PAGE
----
Despite her star power Clinton remains a polarizing and sometimes controversial candidate and has been on the receiving end of criticism from politicians and citizens. Republicans were quick to lambaste Clinton after her official announcement calling her untrustworthy.
by Thom Friend
The most important thing to Roger Mamedov, the owner and an instructor at the Williamsburg Mixed Martial Arts Academy, is the community MMA builds.
by Megan Jamerson
Mountain Province is not your typical Williamsburg, Brooklyn coffee joint. Owned by Ray Luna, it serves Filipino coffee and treats.
by Christina Dun
Sarah Sanneh, cofounder of Brooklyn eatery, Pies n Thighs, talks about her delicious business.
Gabrielle Wright reports from Bushwick
Struggling artists and hopeful gallery owners fled to Bushwick in search of building a new art scene. They were also in search of cheap rent so they acquired Bushwick’s abandoned buildings. Now, hopes of the area becoming a breeding ground for a new, experimental art scene have become a magnet for more people, more businesses and anything else indicating “next big thing”.
With each next big gallery opening, Bushwick’s art scene moves a little closer to being a pricey twin to Williamsburg’s art scene. As a result, some older Bushwick residents aren’t only priced out of their neighborhoods, they’re also disconnected from the art community coming in. But some artists are attempting to connect.
William Powhida, an artist who relocated to Bushwick from Williamsburg a few years ago, highlights the “social significance of the $13 hamburger”, brought into Bushwick by a wave of artists in his piece, “Things I Think about when I Think about Bushwick”.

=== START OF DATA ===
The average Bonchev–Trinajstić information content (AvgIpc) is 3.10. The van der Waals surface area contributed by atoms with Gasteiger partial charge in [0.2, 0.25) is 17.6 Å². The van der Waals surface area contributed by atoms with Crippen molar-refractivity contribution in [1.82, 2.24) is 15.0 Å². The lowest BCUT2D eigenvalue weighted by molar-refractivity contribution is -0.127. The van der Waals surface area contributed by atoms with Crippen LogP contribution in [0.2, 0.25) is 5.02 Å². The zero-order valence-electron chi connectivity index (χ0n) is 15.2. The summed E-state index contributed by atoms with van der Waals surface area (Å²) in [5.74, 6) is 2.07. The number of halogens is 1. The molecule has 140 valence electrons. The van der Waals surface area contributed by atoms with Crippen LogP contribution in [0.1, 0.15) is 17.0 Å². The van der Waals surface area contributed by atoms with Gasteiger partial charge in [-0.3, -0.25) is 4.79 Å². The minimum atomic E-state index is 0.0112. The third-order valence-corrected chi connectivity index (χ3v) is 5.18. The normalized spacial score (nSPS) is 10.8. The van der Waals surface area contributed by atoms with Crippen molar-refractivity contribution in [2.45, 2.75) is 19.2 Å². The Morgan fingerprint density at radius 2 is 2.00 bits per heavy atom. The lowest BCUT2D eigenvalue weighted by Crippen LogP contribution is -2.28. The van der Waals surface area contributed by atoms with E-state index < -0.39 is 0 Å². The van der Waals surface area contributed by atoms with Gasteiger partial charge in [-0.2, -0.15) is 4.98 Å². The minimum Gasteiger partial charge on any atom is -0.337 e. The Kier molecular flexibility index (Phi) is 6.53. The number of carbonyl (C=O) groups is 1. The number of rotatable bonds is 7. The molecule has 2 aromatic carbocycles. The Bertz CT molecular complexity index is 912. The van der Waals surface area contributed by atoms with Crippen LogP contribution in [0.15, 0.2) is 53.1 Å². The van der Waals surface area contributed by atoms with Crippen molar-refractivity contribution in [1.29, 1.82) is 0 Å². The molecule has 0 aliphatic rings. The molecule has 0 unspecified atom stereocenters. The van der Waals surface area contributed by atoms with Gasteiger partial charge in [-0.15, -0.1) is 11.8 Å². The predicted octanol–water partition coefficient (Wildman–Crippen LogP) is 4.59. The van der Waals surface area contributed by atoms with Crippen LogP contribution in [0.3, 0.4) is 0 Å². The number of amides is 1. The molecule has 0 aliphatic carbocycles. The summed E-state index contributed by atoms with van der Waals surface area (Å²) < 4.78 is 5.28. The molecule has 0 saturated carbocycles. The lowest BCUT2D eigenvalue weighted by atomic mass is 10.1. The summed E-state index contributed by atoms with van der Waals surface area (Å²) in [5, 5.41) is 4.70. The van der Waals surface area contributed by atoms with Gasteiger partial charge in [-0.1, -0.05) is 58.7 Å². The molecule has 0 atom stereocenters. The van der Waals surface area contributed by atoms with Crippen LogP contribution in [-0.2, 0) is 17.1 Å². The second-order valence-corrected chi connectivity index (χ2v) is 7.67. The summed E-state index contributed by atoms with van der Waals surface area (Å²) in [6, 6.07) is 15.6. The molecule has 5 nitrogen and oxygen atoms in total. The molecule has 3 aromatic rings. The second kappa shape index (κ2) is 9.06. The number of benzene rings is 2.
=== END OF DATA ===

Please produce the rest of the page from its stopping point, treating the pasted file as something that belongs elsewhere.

“There are changes that people in the community are in support of,” said Powhida. “There’s less crime, less shootings, there’s not a drug war going on anymore, but at the same time, prices of milk goes up. The restaurants come in and the hamburgers are $13 dollars. There’s not a lot of development centered around the community. It’s centered around artists and their tastes,” he said.
In turn, some of Powhida’s work and interests are centered on Bushwick’s art world and how gentrification pushes much of the community onto the outskirts.
“We are the harbingers of gentrification,” said artist, Jennifer Dalton. “One way of looking at it is neighborhoods change and that is natural, but another way of looking at it is artists are on the frontlines of ruining other people’s situations and space. It’s ethically complicated,” she said.
Dalton, co-curator of Auxiliary Projects, an art gallery in Bushwick which sells pieces for under $300 in order to make them available to a wider and more diverse audience. She feels that although many of Bushwick’s changes are centered on artists, they have supported the community by turning empty spaces into useable ones.
“Look, people are here mainly to show their work, not necessarily to represent the community,” said artist, Deborah Brown. “We artists need to think of ways to build their community and be a part of the art dialogue.”.
Brown is the owner of Storefront Gallery and also on Bushwick’s Community Board. Many of Bushwick’s issues, from street lights to education initiatives are familiar to Brown. She’s also very keen on the art community finding ways to become more involved in Bushwick.
“…the community doesn’t really go to galleries,” said Brown.”…it’s presumptuous; they’ve been here for 30 years. They aren’t interested in seeing white artists. Who’s going to do that?”
“No long-time Bushwick resident has stepped foot in [my] gallery,” said Dalton.
Joe Ficalora, creator of 5 Points Bushwick , an ongoing street art project between Wycoff and St. Nicholas Avenue on Troutman Street, said Bushwick residents would probably visit Bushwick’s 50-plus galleries more often if they could connect to them more.
“Kids should go home and pick up a pen after seeing these murals and say I connected to this…”
Ficalora grew up in Bushwick and said his exposure to baseball kept him out of trouble. He feels art could do the same for kids today.
“It’s about sharing,” he said. “Why can’t we be responsible for having that impression for the community, for the kids?”